Some prefer its follow-up HG GTS 350. They’ll tell you that’s because the HG GTS wasn’t bred for racing (with the XU1 GTR Torana having already taken over Holden racing duties from the Monaro), and so is a better-behaved road car. I prefer the HG too, but not for that reason. I prefer it because it cleaned-up the grille treatment. The HG’s grille is still plastic, but it’s a much smoother, neater mesh; now the Monaro looked as good coming as going. And as everyone knew, all you had to do to be worthy of, say, re-enacting the car chase in Bullitt with Steve McQueen, looking as good as his Mustang or his pursuers’ Dodge Charger, was widen the wheels a bit and lower it an inch or so. In, say, Monaco Maroon with gold livery, this was a car as tasty as anything the Yanks ever cooked up.
The early 70s was a golden era within a golden era for Australian cars, a brief, last moment in the sun before a drawn-out decline that lasted for most of the rest of the decade. An Indian Summer, in a way, for the 1960s.
For the first and, as it would turn out, last time, Holden, Falcon and Valiant went head-to-head-to-head with all-new, Australian-designed models: the HQ Holden, the XA Falcon and the VH Valiant. Never before had the Big 3 competed more directly or more fiercely. Never before had the cars been quite so big; never before, most importantly, had they been quite so Australian. And never before had the Big 3 each had a hot hardtop out at the same time.
But this renaissance was over almost as quickly as it began. Whitlam’s sacking in ’75 was a signal that, to paraphrase John Lennon, The dream was over. The world economy was shrinking for the first time since the Second World War, and the muscle car, as one consequence, began its protracted death throes.
The first cut was the now-fabled ‘Supercar Scare’ of 1972, when the muscle car was made the scapegoat in a public outcry over the rising road toll. But the big blow, triggered by 1973’s first Gulf War, was 1974’s first oil crisis. The muscle car had promised escape from suburban stasis, but now, with rising prices and unemployment, a big gas-guzzler in gridlock was part of the problem, not the solution. People were turning to small Japanese imports. The very survival of the traditional Australian sedan was on the line, let alone the muscle car.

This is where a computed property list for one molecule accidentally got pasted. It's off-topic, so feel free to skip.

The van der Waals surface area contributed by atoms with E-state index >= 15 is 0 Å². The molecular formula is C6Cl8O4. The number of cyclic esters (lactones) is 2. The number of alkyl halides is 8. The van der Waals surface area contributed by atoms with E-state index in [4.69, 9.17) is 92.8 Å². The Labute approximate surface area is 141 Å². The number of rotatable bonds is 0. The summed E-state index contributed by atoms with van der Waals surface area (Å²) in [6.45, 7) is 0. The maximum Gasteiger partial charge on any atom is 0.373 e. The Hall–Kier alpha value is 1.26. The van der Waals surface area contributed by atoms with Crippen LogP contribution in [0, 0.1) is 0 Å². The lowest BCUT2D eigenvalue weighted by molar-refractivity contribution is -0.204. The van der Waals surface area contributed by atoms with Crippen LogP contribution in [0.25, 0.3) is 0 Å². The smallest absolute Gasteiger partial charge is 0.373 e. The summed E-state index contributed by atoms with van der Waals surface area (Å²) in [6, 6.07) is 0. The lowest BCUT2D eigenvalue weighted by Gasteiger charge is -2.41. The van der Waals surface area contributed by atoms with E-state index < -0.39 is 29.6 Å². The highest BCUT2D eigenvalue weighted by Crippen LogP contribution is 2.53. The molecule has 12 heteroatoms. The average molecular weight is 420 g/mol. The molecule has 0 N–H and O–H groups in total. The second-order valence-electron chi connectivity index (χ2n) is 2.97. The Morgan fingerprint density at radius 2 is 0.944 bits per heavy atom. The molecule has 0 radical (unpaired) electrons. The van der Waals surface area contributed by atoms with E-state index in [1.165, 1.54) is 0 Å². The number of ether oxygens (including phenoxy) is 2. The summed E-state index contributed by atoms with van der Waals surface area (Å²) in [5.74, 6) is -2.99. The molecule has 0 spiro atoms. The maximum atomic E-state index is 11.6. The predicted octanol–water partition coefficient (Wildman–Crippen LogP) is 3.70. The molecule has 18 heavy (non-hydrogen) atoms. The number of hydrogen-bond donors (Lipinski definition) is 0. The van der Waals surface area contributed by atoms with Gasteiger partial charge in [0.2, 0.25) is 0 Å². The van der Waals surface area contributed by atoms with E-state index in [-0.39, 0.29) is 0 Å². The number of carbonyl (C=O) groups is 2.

The Monaro had opened up the two-door market in this country, but by the time Ford and Chrysler responded with their Super Bird hardtop and the Valiant Charger respectively, the Monaro was already moving on, or rather growing up and aiming more at a premium luxury buck. When the (formerly four-door) Falcon GT finally became a hardtop it was a car born too late, overweight, underpowered and ever doomed to suffer comparison to what might have been. Only the Charger got it all pretty right.
Holden virtually handed the Charger its market on a platter when it truncated the Monaro’s wild youth. The HQ Monaro, like its parent sedan, was an extremely elegant design. With its shark-like pointed nose and steeply raked tail, which owed a debt more than anything to the contemporaneous and gorgeous American Pontiac range, the Holden had a lightness of touch that its rival Falcons and Valiants very conspicuously lacked. When the standard Kingswood sedan was again shorn of two doors to create the new, second-generation Monaro, this time it was the transformation from a prince to a King, or perhaps a Queen. When the already heavy-looking XA Falcon sedan lost two doors, it somehow gained even more weight. The HQ Monaro, with its sharp nose and wrap-around rear glass, was a beautiful, svelte projectile of a car.